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Minnesota

Appeals court to weigh 3rd-degree murder charge for Chauvin

Associated Press

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MINNEAPOLIS (AP) — The Minnesota Court of Appeals has agreed to consider a request from prosecutors to reinstate a third-degree murder charge against the fired Minneapolis police officer charged in George Floyd’s death.

Jury selection begins March 8 for Derek Chauvin, who is charged with second-degree murder and manslaughter. The appeals court set oral arguments for March 1 on adding the charge.

Last October, Judge Peter Cahill dismissed a third-degree murder charge, which would require proof that someone’s conduct was “eminently dangerous to others,” not just to Floyd. Cahill said there was no evidence that Chauvin’s actions were dangerous to anyone else.

Prosecutors asked Cahill to restore the charge earlier this month. They cited a three-judge appeals court panel that upheld a third-degree murder conviction against former Minneapolis officer Mohamed Noor for the 2017 shooting death of Justine Ruszczyk Damond, an unarmed Australian woman who had called 911 to report a possible sexual assault. In the Noor decision, the panel ruled that a third-degree murder conviction can be sustained even if the action that caused a death was directed at one person.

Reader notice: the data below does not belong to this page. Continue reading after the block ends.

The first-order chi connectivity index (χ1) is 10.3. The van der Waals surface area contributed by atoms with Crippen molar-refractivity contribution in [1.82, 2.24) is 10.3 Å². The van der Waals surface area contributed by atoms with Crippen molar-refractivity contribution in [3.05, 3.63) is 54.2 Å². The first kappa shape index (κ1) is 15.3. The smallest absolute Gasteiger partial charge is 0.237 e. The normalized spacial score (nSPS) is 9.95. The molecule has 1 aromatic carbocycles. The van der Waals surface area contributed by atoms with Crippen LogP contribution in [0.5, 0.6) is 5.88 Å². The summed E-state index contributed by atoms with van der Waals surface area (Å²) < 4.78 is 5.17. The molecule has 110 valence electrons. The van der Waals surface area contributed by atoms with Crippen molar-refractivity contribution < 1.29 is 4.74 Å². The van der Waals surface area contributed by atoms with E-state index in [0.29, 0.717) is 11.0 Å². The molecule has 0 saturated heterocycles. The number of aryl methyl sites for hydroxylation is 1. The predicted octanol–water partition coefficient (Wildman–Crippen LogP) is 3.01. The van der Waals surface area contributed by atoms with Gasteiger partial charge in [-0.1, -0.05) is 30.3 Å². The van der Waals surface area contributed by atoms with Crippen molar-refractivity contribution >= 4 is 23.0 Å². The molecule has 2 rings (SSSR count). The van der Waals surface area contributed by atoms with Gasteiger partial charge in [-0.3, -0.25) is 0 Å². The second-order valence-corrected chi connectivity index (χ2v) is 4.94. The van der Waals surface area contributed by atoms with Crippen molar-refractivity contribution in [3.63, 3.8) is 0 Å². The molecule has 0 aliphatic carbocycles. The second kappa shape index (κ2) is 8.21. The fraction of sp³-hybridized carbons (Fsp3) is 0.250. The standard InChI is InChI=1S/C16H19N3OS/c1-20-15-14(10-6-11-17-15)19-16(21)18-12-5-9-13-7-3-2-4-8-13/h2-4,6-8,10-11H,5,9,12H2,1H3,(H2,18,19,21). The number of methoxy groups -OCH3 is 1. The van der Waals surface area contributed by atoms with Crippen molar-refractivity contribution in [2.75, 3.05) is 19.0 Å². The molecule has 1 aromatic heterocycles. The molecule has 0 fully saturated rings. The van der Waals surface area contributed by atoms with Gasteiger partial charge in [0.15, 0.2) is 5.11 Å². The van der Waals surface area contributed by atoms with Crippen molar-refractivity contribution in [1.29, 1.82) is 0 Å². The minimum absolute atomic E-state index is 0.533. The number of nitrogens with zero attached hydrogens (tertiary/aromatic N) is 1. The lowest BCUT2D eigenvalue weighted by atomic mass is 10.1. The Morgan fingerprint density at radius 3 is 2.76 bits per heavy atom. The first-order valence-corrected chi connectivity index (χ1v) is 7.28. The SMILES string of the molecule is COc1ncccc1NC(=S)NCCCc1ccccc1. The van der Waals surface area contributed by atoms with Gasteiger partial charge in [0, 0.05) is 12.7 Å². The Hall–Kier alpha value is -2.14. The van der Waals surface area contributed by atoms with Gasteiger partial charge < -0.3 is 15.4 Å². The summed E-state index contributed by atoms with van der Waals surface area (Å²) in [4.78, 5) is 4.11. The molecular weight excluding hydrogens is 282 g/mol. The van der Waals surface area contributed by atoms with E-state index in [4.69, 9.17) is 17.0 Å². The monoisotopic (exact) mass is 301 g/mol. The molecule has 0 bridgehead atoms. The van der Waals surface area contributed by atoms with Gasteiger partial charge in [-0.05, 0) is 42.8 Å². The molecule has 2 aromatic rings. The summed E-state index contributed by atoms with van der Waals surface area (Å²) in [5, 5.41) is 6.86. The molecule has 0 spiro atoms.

Cahill rejected the request, saying the Noor ruling won’t be established precedent until after further proceedings before the Minnesota Supreme Court.

Floyd, a Black man, died May 25 after Chauvin, who is white, pressed his knee against Floyd’s neck while he was handcuffed and saying he couldn’t breathe. Floyd’s death sparked protests in Minneapolis and beyond, and led to a nationwide reckoning on race. Three other officers — Thomas Lane, J. Kueng and Tou Thao — are charged with aiding and abetting second-degree murder and manslaughter and are scheduled to face trial in August.

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